Further along route one, Skogafoss sheds it's beauty. This was the closest I think I will ever come to a real life Disney waterfall. Rushing tonnes of water over a square and straight cliff made me feel like I was in a dreamland. Piercing out from the cliffs, Skogafoss cannot be missed on the drive by, but signposts will direct you along the route. Climb the mighty flights of steps up the face of the cliff to the viewing point at the top of the fall. Luckily Skogafoss hosts great views from the top and bottom of the waterfall so get your walking shoes on to catch the sights.

To finish off our Southern Iceland Tour we tied up in the Black Sand Beaches of Vik. The view from these beaches will stop you in your tracks. The waves are meters high, the sand is composed of the smoothest, roundest pebbles I have ever seen, and giant basalt column caves hide in the mountains surrounding the coast. Dress warm and take a stroll to the furthest end of the beach to marvel at the eroded cliffs and stunning scenery of the island, chase the waves out of the water and collect stones to bring home. (Mainly because here you can get them for free, but in the airport they sell them as souvenirs for £20 a stone...) The drive to Vik is slightly nerving on a windy day, but brings breath taking views of the Southern Coast and Iceland's Glacier. (Unbelievable!)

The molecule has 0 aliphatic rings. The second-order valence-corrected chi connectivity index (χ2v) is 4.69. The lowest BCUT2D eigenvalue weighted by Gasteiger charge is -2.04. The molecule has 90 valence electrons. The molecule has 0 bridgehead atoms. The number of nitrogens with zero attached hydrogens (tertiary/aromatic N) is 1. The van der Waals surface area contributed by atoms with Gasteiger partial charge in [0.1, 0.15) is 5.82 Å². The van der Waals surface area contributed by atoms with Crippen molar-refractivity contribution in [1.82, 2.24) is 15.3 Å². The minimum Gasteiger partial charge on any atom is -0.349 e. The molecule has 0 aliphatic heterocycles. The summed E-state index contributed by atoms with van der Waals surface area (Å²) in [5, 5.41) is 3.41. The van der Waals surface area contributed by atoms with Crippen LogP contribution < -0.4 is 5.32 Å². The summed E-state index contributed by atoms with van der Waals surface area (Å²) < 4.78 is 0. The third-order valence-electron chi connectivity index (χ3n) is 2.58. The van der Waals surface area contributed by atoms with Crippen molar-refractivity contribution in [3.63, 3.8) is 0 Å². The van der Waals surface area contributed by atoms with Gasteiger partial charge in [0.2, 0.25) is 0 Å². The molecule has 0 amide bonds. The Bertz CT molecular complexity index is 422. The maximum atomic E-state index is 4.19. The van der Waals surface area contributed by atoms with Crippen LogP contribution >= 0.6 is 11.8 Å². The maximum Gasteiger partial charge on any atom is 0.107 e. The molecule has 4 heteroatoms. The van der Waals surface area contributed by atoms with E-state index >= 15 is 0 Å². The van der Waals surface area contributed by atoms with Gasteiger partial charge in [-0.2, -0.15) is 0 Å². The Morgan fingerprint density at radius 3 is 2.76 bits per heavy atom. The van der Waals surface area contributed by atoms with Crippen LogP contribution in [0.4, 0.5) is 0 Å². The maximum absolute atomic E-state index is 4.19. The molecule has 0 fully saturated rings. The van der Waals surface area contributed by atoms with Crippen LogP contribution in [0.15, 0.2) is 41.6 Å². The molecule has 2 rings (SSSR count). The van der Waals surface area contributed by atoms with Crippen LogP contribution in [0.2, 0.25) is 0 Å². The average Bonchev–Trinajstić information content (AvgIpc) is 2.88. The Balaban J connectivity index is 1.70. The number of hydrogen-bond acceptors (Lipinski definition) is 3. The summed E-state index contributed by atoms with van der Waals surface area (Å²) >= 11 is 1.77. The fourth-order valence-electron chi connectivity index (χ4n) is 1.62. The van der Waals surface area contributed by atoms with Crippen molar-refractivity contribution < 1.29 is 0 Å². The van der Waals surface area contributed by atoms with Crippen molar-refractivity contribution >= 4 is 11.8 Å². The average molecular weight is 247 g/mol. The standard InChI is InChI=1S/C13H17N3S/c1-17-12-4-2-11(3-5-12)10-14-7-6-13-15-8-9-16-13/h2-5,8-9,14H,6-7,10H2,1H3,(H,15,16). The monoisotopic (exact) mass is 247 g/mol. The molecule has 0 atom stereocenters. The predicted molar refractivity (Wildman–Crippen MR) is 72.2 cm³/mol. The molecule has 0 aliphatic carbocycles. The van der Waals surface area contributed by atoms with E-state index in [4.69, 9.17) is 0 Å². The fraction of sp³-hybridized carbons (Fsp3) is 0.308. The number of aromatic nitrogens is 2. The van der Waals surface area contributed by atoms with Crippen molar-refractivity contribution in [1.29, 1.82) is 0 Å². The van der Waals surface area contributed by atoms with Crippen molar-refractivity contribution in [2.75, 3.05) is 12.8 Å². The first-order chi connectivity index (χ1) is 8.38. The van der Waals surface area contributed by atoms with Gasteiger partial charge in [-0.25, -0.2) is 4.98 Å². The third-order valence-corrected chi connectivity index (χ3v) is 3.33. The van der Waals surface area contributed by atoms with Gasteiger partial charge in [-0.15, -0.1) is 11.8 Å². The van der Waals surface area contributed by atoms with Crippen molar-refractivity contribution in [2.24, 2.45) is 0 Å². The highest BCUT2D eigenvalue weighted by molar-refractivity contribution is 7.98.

Before catching our flight on Saturday morning we took a quick drive to snap a few photos of the Sun Voyager and the Harpa Hall, Iceland's famous concert hall. Unfortunately we didn't have quiet enough time to explore Reykjavik in all it's glory, but of course this is an excuse for another trip to go back..

This trip was a once in a lifetime opportunity and I cannot recommend that you visit this amazing island if you are ever lucky enough to have the chance. The natural beauty will astonish you and leave you left for words, it is a truly magical experience.

If you visit Iceland and check out any of the things we did then please let me know in the comments! Check out these posts for all things Iceland: